Exactly what kind of trouble is the president in?
The White House, the Democrats, and the media—all puzzled—are trying to make this calculation. You sense the precision instruments at work, measuring opinion and Zeitgeist air quality. Writers of all biases have been sent back to further develop the plot—we’ve gotten to the cliff-hanger without being sure of the outcome.
Or it’s like an interactive narrative—we can pick from opposite scenarios:
- This postwar (or post-postwar) querulousness is just a blip for the president, and, as so often before, the Bush political and communications experts will make the necessary adjustments (or do the requisite bullying) and, with relative media quiescence, charge on.
- The war and its aftermath—which is unfolding pretty much exactly as the antiwar forces said it would—have created a situation of great vulnerability for the president, which the media, goaded by the Democrats, will poke and prod with mounting pleasure. The president and his men will become more and more defensive and, as the bullying becomes more brazen, prone to greater and greater mistakes. Hence the stage is set for political calamity.
But which is it? It can’t be both.
It’s slightly surreal and unnerving to be caught without a clear story line—to be in such an unscripted moment. It’s highly uncommercial to have the story meander like this without narrative momentum. Everybody looks foolish and unprofessional. Certainly it’s rare for this White House and its consummate script doctors. And the media, which has grown so dependent on the White House writers, is now uncertain where to go on its own (it’s part of the problem—the media expects that the Bushies will come up with some great new plot twist).
Self-doubt sets in for everyone. Such self-doubt, of course, further complicates the outcome. Anyway, at midsummer, with no character having the big Mo firmly on his or her side, let’s take an opportunity to explore the various elements of the varied story lines and get ready for the plot to really thicken in the fall.
The extent of the screwup in Iraq is nearly as great as it could possibly be. Nothing works in the country, a war of attrition continues and grows, and the U.S. bears all of the responsibility. It isn’t just a bad situation, but if, having so grandly assumed this gargantuan and imperial task, we don’t make it into a good situation, we’ve failed. The Bushies promised nothing less than Democracy in the postwar raj. What were they thinking? They didn’t, obviously, plan an exit strategy. (In Afghanistan, we were able to simply pack up and go.) Nobody left any wiggle room—there’s no graceful fallback.
Now the president’s men are caught with their mouths open.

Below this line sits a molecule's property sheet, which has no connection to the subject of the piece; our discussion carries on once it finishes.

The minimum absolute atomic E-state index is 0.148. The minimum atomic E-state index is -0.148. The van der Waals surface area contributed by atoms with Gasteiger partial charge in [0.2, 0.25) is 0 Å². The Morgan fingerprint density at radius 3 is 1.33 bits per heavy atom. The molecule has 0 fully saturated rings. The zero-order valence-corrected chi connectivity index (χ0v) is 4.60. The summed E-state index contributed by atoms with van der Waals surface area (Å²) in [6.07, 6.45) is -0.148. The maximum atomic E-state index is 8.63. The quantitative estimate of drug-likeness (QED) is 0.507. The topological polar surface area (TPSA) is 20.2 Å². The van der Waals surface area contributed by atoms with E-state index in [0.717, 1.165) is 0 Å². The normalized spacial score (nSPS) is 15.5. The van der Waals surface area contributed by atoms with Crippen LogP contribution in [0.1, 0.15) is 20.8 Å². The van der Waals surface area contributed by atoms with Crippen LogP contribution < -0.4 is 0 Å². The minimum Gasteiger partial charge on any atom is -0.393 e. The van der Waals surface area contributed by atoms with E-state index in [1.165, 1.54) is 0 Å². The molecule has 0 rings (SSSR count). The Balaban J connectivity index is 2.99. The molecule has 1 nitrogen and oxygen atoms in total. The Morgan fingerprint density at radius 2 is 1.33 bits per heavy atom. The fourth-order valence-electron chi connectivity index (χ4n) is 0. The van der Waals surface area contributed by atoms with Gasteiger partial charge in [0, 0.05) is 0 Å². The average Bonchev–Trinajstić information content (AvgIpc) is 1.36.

The recent pictures of Wolfowitz in Iraq were priceless: Standing in the rubble at the conjunction of fantasy life and real life, there was a dazed-looking man with a quizzical expression (the senators who interrogated him upon his return definitely seemed less cowed or impressed than they used to be by his fantasy).
Still, while this is really bad, it hasn’t yet been hung permanently around Bush’s neck. It’s a setback, but, in story terms, it’s still a transitional moment. The president could, in other words, get out of it (or get away with it).
To this end, the Bushies seem to have two alternative plotlines they’re pursuing:
The first is the proposed Iraqization of the conflict, which might create an opportunity for slipping out the back without too much notice. There has been the sudden, rushed assembly of an Iraqi government-in-waiting—an unwieldy and near-comical Noah’s ark of U.S. friends and many-hued Iraqi ethnics. And there’s the idea to privatize the security apparatus. That is, private security companies would hire Iraqis and get the boys from Memphis and Shreveport out of view. And then, at the same time, if they can’t turn it over to the Iraqis, who may be at odds with the basic themes of the story the Bushies are still determined to tell, there’s an effort to find other foreigners to get involved—the Bushies have pressed Japan, apparently much against the Japanese popular will, to send 1,000 troops. There’s even talk about returning to the U.N. for some global-community approval.
Simultaneously with trying to put someone else into the line of fire, there’s the effort to fight our way out of the calamity. The deaths of Uday and Qusay represent, the Bush administration promises, a huge victory in that respect. The pacification program is yielding demonstrable results (although the week that saw the death of Saddam’s sons has been the bloodiest since the war officially ended).